The congregation that eventually became Bethel Church was formed as a Methodist Society in 1780, and that Bishop Francis Asbury was its establishing preacher.
The oldest available records indicate certain members having been received into Bethel Church in 1783 and 1784.
There are no early records which indicate precisely where and in what type of facility Bethel’s congregation first met. However, there did exist in the 1950’s, a deed which indicated the church’s acquisition of property, dated October 17, 1808.
A one-room log church, constructed of logs hewn and hauled to the site by members of the church, was erected on that property in 1820. Around 1835, the trustees of the church acquired more property and erected a second church building, which served the congregation until the next sanctuary building was completed in 1923.
Construction of the next sanctuary building was begun in 1922. Services were first held in our sanctuary during October 1923. Much of the material and labor were donated by members, but the cost of the building was still about $35,000. The hard times of the early 1930’s made paying for the building difficult, but these were “faith folk” and the church was finally paid for and dedicated around 1935.
There are no records to help us determine when Bethel’s annual camp meetings originated. It is believed that they pre-date the civil war. Families came from far and near with their servants, stoves, food, cows, and chickens. They were tenting on Bethel’s campground for a week of religious services. Four times a day during that week they would be called to services by the blowing of a trumpet. Just as we do not know exactly when camp meetings originated, we do not know when they ended.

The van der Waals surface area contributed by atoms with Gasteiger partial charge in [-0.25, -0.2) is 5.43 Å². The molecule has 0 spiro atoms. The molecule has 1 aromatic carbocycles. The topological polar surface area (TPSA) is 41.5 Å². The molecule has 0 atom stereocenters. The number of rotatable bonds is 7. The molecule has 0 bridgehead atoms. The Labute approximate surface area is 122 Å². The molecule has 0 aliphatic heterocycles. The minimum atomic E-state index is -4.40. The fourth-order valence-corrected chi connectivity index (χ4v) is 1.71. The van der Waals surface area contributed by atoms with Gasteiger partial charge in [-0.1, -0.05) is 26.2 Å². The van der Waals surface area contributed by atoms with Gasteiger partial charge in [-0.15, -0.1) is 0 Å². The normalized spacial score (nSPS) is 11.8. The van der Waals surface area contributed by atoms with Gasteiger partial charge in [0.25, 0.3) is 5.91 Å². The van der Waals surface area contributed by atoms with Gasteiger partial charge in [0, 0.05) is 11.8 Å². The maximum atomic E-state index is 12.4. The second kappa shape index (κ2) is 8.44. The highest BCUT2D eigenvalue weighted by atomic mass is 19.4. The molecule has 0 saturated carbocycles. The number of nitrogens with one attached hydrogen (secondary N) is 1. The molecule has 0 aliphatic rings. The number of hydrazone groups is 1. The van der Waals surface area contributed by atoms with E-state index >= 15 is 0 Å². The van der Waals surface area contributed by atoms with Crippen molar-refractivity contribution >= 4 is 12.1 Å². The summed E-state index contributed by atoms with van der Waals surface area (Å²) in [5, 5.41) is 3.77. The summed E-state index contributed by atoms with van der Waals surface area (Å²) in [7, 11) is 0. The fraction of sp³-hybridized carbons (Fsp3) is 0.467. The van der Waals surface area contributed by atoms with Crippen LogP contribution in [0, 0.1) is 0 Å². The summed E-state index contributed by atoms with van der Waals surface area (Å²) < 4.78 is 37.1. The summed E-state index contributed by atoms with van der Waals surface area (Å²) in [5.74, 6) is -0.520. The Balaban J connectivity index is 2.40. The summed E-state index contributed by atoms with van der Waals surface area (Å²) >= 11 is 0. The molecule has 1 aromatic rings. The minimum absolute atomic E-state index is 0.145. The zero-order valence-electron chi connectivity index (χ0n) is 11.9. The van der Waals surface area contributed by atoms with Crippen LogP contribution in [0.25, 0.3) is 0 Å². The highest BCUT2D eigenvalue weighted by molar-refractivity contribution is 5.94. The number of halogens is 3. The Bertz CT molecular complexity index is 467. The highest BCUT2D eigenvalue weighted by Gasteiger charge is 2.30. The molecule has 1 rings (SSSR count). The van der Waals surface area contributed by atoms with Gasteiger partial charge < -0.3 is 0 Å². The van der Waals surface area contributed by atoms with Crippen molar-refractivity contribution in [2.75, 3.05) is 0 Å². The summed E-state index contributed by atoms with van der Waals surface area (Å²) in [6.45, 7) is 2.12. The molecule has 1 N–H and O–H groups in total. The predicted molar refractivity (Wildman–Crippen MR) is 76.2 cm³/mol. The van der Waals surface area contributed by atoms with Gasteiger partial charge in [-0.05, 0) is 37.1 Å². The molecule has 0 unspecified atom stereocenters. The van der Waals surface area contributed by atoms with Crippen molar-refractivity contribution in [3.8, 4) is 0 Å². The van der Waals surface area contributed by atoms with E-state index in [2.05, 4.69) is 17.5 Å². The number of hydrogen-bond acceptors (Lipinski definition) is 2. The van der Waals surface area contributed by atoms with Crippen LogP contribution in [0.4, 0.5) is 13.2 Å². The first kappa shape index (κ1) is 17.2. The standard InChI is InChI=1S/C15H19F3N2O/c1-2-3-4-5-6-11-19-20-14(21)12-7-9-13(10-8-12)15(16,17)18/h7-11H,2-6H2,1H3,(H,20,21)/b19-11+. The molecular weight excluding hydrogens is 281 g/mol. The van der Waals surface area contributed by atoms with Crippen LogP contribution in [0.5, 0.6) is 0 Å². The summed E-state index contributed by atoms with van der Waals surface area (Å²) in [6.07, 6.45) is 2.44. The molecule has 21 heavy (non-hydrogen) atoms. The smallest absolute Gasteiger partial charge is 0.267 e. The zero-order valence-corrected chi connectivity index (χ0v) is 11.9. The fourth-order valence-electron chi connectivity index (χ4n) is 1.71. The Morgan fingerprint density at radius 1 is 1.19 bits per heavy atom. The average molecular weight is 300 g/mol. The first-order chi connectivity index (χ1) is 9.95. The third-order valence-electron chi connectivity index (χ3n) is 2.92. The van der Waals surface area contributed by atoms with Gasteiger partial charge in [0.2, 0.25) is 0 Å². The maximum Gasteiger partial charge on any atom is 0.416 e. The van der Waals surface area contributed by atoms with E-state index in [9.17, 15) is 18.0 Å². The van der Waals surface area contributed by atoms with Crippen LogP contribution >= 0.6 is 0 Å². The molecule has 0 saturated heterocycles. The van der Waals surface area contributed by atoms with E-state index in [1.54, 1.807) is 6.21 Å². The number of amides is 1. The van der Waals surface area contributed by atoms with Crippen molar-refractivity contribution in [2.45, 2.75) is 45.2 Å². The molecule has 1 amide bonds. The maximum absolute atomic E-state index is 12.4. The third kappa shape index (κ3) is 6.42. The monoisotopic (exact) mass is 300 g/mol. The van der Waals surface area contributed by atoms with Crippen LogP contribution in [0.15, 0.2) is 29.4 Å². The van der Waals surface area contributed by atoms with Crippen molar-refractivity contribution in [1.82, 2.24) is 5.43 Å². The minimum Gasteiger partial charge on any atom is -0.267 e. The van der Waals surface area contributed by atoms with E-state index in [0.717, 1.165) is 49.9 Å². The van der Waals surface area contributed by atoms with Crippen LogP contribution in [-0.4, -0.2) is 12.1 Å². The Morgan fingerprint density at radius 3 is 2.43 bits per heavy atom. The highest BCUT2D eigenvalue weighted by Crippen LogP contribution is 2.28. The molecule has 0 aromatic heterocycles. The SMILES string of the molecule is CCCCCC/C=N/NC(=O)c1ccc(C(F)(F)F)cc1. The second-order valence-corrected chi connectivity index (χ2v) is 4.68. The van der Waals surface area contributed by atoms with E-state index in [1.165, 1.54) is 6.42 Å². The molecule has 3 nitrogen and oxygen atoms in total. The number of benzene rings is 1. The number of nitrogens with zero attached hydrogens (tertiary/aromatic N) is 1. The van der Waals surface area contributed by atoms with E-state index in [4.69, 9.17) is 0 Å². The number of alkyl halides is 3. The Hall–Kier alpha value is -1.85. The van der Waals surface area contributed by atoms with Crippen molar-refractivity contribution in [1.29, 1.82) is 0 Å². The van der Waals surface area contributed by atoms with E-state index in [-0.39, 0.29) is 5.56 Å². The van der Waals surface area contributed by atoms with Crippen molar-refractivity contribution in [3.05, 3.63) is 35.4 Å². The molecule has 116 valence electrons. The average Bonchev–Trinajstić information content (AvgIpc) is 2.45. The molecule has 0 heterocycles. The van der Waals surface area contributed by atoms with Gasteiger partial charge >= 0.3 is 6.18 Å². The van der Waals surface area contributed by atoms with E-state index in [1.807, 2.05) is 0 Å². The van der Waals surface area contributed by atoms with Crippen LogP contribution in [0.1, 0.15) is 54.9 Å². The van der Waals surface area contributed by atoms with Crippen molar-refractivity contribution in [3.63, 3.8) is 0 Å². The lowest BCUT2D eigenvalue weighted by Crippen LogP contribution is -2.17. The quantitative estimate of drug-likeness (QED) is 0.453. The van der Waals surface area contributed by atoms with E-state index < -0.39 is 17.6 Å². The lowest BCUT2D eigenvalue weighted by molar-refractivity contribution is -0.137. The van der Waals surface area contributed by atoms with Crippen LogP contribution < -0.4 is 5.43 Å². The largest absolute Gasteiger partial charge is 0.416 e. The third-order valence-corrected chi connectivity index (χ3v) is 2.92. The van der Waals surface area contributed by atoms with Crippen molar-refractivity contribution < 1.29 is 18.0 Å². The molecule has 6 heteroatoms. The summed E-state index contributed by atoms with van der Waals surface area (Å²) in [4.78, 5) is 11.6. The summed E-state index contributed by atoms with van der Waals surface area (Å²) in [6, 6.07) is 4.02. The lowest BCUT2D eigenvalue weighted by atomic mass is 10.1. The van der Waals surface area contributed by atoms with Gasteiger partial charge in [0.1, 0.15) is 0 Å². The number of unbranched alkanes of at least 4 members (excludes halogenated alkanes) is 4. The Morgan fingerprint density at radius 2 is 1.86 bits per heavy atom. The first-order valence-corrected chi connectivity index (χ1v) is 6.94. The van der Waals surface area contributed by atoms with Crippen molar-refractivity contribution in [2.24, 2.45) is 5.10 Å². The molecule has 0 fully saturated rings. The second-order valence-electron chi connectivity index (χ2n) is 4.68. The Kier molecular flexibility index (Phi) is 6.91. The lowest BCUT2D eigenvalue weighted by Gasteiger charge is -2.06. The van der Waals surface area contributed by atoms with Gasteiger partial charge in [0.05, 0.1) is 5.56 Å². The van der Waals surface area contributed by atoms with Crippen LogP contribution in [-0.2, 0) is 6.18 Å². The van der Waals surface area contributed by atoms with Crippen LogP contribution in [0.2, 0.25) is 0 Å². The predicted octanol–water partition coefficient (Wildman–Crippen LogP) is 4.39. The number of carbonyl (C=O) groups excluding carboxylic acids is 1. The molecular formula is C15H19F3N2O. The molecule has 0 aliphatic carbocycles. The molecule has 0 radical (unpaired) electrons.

Bethel’s Homecoming Sunday (camp meeting) is still celebrated in the arbor on the 2nd Sunday in August, the same as the original camp meeting Sunday was celebrated. The arbor was built (circa 1830) when the church alone could not hold the people who attended the camp meetings in August. The arbor was listed in the national register of historic places on May 23,1997, and was dedicated on homecoming Sunday August 10,1997.
The parsonage was consturcted in 1948, and has housed Bethel’s ministers in the intervening years. The old fellowship hall, now the Taylor Youth Building, was opened on October 25,1958.
Many discussions about the need for more church school rooms led, in the late 1970s, to the establishment of a building fund. On Homecoming Sunday, August 1987, our educational building was dedicated. It was paid for before it was ever completed.
As Bethel’s congregation increased, the need for a large, more accommodating fellowship building was evident. On November 24,1996, ground was broken for a new fellowship hall. The new fellowship building, Asbury Hall, was dedicated on November 14, 1999.
In 2006 we began construction on a new sanctuary. It was completed and we held our first service there on December 23, 2007. We thank God every day for the blessings that we’ve received from this project and pray that our community will be changed by our growth.
But buildings do not make the church. Rather the members are the power of the church in their dedication to their faith and service.